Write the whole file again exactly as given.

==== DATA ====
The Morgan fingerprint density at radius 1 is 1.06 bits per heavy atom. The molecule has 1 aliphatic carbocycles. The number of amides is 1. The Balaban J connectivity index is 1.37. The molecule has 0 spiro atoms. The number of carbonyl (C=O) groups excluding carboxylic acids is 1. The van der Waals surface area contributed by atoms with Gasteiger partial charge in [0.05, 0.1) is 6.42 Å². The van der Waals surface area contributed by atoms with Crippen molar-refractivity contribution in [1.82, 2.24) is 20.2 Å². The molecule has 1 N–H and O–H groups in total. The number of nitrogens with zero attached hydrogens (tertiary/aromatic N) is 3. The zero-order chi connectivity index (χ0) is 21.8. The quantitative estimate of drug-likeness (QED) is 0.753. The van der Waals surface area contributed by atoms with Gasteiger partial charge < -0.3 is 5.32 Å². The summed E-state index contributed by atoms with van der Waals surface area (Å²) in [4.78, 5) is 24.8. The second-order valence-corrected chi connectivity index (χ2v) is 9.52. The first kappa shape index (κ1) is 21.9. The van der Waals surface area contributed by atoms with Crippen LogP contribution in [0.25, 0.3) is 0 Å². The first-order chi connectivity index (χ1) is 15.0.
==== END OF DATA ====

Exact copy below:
The Morgan fingerprint density at radius 1 is 1.06 bits per heavy atom. The molecule has 1 aliphatic carbocycles. The number of amides is 1. The Balaban J connectivity index is 1.37. The molecule has 0 spiro atoms. The number of carbonyl (C=O) groups excluding carboxylic acids is 1. The van der Waals surface area contributed by atoms with Gasteiger partial charge in [0.05, 0.1) is 6.42 Å². The van der Waals surface area contributed by atoms with Crippen molar-refractivity contribution in [1.82, 2.24) is 20.2 Å². The molecule has 1 N–H and O–H groups in total. The number of nitrogens with zero attached hydrogens (tertiary/aromatic N) is 3. The zero-order chi connectivity index (χ0) is 21.8. The quantitative estimate of drug-likeness (QED) is 0.753. The van der Waals surface area contributed by atoms with Gasteiger partial charge < -0.3 is 5.32 Å². The summed E-state index contributed by atoms with van der Waals surface area (Å²) in [4.78, 5) is 24.8. The second-order valence-corrected chi connectivity index (χ2v) is 9.52. The first kappa shape index (κ1) is 21.9. The van der Waals surface area contributed by atoms with Crippen LogP contribution in [0.25, 0.3) is 0 Å². The first-order chi connectivity index (χ1) is 15.0.